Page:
* The chinchilla should feel firm and solid and certainly not bony when handled.

* The front incisors should be even and chisel-shaped, and a yellow to orange colour (if the chinchilla is adult).

* Droppings should be of normal appearance (dark, smooth, plump and oval - like a small cavy dropping).

Normal Chinchilla Behavioural Responses

Chinchillas may be nervous around strangers, but don¡¦t let that put you off. A healthy chinchilla is a naturally curious animal and if you place your hand quietly in it's cage it should eventually come forward to gingerly sniff your hand, eventually!!

There are few differences between males and females, and both make suitable acquisitions as pets, with regard to their general behaviour.

A chinchilla that spray's you (females spray urine when feeling threatened), or rears up onto it's back legs, baring teeth and "growling" at you, (a threat display more commonly associated with fear, rather than aggression) is obviously not used to much human contact. They may still make good pets eventually, with time and patience, but some people may prefer to start off with a chinchilla that is slightly less intimidated by people.

Transporting your new chinchilla home

* Always bring a suitable chew-proof container to transport your new pet home in. However, some breeders will allow you to buy a small show-cage from them, which doubles as a carrying cage.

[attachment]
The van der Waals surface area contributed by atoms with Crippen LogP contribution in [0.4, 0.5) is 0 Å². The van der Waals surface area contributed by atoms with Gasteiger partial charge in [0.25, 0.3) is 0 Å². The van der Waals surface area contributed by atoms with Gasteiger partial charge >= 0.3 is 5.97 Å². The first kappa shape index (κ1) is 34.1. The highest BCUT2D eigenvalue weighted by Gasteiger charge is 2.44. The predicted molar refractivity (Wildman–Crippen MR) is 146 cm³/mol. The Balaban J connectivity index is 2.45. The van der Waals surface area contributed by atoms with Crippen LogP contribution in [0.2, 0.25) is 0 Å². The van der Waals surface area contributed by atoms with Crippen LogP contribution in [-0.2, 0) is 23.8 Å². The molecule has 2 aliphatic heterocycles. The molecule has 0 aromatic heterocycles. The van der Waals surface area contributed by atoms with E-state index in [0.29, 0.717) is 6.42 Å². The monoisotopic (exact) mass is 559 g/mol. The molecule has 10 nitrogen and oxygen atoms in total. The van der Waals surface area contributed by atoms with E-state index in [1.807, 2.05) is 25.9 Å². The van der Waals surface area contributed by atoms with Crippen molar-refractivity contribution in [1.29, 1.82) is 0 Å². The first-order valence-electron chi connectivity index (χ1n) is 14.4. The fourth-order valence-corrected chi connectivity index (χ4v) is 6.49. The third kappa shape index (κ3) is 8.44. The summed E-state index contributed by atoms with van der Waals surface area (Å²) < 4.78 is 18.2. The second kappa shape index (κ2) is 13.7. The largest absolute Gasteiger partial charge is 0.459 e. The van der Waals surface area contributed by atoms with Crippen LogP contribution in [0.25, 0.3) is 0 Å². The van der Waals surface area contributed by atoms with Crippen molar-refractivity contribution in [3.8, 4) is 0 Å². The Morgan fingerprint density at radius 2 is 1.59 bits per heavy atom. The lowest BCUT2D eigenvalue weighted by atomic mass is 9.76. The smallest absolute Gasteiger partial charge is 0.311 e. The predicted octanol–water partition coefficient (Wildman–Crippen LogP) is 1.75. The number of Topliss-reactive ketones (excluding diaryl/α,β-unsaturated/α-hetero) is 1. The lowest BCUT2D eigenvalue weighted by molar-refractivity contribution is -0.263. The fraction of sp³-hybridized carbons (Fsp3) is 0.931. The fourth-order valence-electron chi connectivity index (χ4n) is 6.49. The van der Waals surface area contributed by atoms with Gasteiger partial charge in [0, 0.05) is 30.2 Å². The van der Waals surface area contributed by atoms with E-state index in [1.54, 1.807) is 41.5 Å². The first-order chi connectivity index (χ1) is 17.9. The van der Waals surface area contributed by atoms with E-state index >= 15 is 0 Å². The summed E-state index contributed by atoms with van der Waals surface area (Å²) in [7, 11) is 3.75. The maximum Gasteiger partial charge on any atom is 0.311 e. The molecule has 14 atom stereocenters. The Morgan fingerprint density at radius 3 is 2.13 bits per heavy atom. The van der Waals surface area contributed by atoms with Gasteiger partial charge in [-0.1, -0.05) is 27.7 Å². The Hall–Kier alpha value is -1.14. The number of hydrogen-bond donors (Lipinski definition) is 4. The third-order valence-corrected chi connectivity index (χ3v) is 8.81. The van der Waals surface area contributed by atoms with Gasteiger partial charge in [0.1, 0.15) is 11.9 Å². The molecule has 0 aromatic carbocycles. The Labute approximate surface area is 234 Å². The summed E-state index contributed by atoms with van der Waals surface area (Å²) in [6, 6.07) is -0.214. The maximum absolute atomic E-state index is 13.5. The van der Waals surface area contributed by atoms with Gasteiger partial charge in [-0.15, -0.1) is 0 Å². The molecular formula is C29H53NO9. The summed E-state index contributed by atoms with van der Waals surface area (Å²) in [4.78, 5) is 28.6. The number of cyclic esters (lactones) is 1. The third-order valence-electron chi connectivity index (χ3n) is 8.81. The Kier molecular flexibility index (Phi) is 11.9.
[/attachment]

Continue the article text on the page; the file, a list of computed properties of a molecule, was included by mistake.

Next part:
* Flimsy cardboard boxes are not suitable for long journeys, as chinchillas are quite capable of chewing large holes in them, in a relatively short period of time.

* Although most chinchillas will not eat during transit, a handful of hay and a slice of apple should at least be offered if the journey is likely to exceed 2 hours.

* DO NOT be tempted to travel with a chinchilla if it is a hot day. Chinchillas are very susceptible to the heat and even a short journey can increase the risk of heat-stroke. If you have a car air-con - then put it up on full - and screen the windows to block out any direct sun.

Some settling-in tips

* DO NOT put your chinchilla straight in the same cage with an existing chinchilla. Chinchillas are territorial, and may fight, with sometimes fatal results.

* It is wise to keep a new chin quite separate from existing chinchillas, for at least a fortnight. This is to ensure that your new purchase is free from any contagious ailments that may be passed onto existing stock. Quarantining new pets is something often over-looked by pet owners.

* Give your new chinchilla plenty of time to settle into its new environment. A happy chinchilla should feel safe and secure in its new cage and this will help the chinchilla to become more confident. A nestbox placed in the cage will give the chinchilla somewhere to hide away in if it feels frightened.

* Try to keep the new chinchilla on the same food that it has been used to. Any change of diet should be done slowly to avoid possible stomach upsets.

* Introduce potential cage-mates to each other very slowly (by initially caging side-by-side, then allowing the chins to exercise together on neutral territory, supervised at all times). It can take weeks before they accept each other well enough to be caged together.

Once settled into its environment, a chinchilla makes an enchanting and intelligent pet. They are not overly-demanding, and may long outlive a domestic cat or dog!! They cannot harbour fleas, do not smell and do not require vaccinations or daily walks. Their dietary requirements are easily and inexpensively catered for too.

As they spend most of their time asleep during the day they make excellent pets for people who have to work full-time.

They certainly get my vote - and I am sure everyone here will agree!!